Friday, 3 July 2015

Out Of Order, Hutton Players, Brentwood Theatre, Brentwood

This would not be an honest review if I didn't mention that I was absolutely dreading seeing again Ray Cooney's umpteenth crude farce, which takes every opportunity to mangle an unbelievable plot. Flaunts the most unsubtle of double entendres imaginable to man (or woman). Even the names of certain characters don't escape the Cooney "magic" touch.
Having experienced it once I really had no inclination to experience it yet again, but "critique oblige" so I took a deep breath, approaching it with hope in my heart.
It was thanks to June Fitzgerald's imaginative direction, excellent ensemble work by the cast, plus the teamwork involved in the spot-on timing of a recalcitrant window refusing to obey orders, that the audience was almost constantly laughing heartily. Even I had a lot of laughs generated by the cast, not the script.
The action opened in Suite 648 of the Westminster Hotel, London within striking distance of Big Ben and the Division Lobbies, where we enjoyed a preview scene of speeded-up mime display reminiscent of a Benny Hill chase as the cast dashed around setting the scene.
Then things really got going as William Wells's thoroughly guilty, married MP set about ordering champagne and oysters for his naughty secretary Jane Worthington played by Romy Brooks. Hardly was she through one of the many doors a good farce needs, than she had disrobed into a mindbogglingly revealing, see-through outfit. This didn't leave very much to the imagination. As one gentleman remarked afterwards he felt "quite refreshed" by this sight.
The sight, however, which discombobulated our "hero" Mr Willey most was that of Justin Cartledge's dead Body stuck halfway through the aforementioned recalcitrant window. Panicking, Willey sent for his Parliamentary Private Secretary in the shape of Gary Ball's naive George Pigden. He then was tasked with body disposal, placating David Lintin's dour hotel manager, while paying off the blackmailing Waiter superbly played by Richard Spong. Richard certainly made an ongoing impact with this role.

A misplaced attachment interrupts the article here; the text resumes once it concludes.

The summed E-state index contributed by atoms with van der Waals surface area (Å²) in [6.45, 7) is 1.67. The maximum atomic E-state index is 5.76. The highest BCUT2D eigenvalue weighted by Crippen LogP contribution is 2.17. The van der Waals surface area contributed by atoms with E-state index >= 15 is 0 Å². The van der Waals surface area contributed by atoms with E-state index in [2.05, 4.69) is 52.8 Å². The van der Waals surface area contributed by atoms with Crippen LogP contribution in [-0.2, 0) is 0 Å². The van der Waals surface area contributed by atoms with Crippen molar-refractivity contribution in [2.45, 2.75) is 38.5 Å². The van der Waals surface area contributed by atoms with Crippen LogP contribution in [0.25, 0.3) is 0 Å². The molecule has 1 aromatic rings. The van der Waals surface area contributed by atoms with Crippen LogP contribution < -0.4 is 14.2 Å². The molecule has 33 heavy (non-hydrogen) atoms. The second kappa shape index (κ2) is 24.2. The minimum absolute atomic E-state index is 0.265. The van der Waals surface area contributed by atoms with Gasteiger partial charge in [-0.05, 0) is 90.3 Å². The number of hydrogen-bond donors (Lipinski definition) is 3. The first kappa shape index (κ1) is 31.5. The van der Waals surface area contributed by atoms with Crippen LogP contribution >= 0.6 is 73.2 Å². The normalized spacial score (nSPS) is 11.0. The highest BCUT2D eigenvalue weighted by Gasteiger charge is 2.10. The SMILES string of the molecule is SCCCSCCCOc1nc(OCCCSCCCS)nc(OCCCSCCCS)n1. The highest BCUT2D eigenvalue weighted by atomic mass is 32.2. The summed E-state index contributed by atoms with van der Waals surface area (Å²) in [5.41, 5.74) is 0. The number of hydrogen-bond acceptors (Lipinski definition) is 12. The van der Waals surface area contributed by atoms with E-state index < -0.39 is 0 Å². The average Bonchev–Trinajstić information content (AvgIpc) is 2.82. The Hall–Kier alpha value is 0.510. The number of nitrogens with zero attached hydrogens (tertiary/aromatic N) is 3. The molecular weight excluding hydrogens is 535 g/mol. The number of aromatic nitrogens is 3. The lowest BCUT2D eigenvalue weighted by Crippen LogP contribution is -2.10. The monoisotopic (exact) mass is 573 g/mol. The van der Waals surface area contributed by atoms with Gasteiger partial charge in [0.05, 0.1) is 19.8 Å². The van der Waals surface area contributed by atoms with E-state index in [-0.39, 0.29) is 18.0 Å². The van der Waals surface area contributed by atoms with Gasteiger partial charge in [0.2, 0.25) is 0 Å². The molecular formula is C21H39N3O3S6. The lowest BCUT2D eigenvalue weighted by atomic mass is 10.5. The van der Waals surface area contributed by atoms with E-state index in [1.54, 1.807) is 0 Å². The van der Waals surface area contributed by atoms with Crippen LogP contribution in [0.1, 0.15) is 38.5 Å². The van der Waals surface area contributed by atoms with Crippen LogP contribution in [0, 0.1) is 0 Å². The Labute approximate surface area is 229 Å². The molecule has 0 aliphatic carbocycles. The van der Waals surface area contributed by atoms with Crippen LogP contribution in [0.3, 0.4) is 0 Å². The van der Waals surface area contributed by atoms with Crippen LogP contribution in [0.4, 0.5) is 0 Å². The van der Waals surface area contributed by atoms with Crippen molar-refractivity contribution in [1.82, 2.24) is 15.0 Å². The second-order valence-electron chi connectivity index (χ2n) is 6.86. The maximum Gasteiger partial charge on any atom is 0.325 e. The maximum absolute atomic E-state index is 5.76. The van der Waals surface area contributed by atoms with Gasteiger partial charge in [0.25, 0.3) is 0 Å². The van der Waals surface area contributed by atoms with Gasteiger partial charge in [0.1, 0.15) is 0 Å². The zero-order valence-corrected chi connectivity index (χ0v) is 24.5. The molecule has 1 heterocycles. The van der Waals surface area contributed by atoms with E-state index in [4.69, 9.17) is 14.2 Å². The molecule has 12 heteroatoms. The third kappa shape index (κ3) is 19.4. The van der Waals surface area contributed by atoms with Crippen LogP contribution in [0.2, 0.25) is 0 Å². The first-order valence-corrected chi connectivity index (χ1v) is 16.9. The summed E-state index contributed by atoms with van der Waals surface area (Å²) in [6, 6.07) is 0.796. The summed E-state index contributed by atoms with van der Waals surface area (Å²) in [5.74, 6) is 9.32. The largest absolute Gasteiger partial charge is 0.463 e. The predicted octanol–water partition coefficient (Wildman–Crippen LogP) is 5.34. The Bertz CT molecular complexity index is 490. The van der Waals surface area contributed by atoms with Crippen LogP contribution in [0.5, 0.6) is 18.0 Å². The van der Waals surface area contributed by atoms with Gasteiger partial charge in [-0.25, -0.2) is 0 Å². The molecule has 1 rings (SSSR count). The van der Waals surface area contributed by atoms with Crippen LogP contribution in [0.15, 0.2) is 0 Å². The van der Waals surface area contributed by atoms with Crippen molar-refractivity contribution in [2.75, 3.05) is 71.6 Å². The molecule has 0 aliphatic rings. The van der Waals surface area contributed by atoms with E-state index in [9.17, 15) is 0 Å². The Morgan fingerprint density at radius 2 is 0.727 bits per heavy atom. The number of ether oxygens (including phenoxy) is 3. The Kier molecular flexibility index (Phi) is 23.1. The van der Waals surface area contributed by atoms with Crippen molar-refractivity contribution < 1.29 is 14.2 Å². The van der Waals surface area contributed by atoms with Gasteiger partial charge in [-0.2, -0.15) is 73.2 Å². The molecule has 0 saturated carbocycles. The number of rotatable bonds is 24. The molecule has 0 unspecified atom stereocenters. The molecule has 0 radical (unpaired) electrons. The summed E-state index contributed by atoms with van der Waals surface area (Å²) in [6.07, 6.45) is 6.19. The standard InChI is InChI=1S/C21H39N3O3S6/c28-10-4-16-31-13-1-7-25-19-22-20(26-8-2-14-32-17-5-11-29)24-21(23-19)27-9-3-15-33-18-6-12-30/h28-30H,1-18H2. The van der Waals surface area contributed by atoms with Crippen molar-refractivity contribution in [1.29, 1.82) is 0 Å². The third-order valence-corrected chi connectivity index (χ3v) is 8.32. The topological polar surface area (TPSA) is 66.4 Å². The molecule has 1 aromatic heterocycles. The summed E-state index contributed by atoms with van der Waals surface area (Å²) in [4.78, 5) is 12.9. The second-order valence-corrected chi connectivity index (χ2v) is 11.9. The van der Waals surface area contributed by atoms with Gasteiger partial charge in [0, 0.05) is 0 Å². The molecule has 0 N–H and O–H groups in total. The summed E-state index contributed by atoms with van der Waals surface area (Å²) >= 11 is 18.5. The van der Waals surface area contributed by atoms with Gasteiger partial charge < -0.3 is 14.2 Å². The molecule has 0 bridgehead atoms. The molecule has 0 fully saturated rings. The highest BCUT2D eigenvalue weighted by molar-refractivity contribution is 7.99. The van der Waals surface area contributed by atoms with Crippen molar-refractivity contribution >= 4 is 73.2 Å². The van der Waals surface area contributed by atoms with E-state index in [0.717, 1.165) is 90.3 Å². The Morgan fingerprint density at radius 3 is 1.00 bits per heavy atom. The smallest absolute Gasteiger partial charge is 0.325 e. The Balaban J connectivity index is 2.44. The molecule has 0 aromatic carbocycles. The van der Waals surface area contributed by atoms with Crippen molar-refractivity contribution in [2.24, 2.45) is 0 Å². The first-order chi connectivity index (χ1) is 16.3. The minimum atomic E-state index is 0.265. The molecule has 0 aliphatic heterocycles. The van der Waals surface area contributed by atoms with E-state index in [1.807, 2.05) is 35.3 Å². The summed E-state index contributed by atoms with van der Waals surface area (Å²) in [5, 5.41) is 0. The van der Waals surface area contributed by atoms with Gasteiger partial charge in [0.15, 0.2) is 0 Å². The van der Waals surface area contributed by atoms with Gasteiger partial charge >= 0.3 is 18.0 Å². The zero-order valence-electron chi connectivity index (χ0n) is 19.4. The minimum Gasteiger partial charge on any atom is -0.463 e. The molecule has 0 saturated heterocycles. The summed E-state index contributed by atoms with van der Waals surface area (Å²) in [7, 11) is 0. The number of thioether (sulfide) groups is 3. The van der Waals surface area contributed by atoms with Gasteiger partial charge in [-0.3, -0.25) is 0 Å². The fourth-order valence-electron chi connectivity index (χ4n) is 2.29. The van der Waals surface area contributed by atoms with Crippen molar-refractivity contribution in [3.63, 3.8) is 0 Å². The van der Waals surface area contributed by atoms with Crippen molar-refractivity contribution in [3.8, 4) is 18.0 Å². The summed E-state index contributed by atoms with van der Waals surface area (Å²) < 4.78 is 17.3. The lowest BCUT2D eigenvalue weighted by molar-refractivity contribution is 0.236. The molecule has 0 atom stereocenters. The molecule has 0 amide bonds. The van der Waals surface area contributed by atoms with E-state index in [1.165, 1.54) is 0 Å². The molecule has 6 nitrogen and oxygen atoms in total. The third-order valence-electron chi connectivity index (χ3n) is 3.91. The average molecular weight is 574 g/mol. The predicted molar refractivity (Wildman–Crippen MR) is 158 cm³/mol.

Liz Calnan also made the most of her stereotypical non-English speaking, immigrant Maid role by constantly interrupting with simple pleasing smile, offering to make the beds.
Yet more complications followed as circumstances conspired to threaten Willey with public exposure of his marital infidelity. First the Body regained consciousness; or what passed for it, following probable Class A or alcohol intake,as he struggled to remain awake, giving Justin plenty of opportunities for hilarious physical comedy; then Ben Martins as Jane Worthington's muscular and outraged husband turned up all too keen for vengeance; followed by Lindsey Crutchett's nice Mrs Willey who just wanted to surprise her husband, whose excuse for not going home was a late Parliamentary Division and finally Susie Faulkner as a nurse. Just don't ask!
The pace got faster and more furious in this BOGOFF production, in which we had not simply one naked actor but two, both of whom very discreetly yet cheekily exited dropping towels behind them.
 One of the secrets of playing great farce (regardless of the quality of the script) is to believe utterly in what you are doing and the more serious you are about it, the funnier it becomes for the audience.
Director June Fitzgerald asked for and was blessed with this prized quality and a great ensemble spirit from her cast. This included the highly professional manner in which William Wells, blaming anything and everything but himself for his self-imposed woes, while he and Gary Ball's hopeful yet hopeless PPS  worked so easily together batting the lines back and forth at speed. A pleasure to watch. 
This approach cascaded down to Romy Brooks' secretary flaunting her body; the staggering about Body played by Justin Cartledge causing great hilarity; and so forth and so on - impeccable team work. Pace and energy just got faster and faster as the show went on.
Despite the wobbling of some of the flats and the choice of dreadful matt brown paint on doors, plus the lack of a backcloth showing the Houses of Parliament, this production was
excellent entertainment.
Guy Lee ran lighting and sound, Paul Sparrowham designed the programme but there was no mention of a stage manager. When I asked why this was so it turned out that the tech side had been affected by illness so all the cast had taken responsibility for the perfect timing of the window's performance and all other stage management needs.
By the way, if you are looking for another Ray Cooney farce try It Runs In The Family. Set in a teaching hospital a consultant finds out more than he hoped for about unexpected research results.
Mary Redman
July 3 2015 with apologies for the the delay

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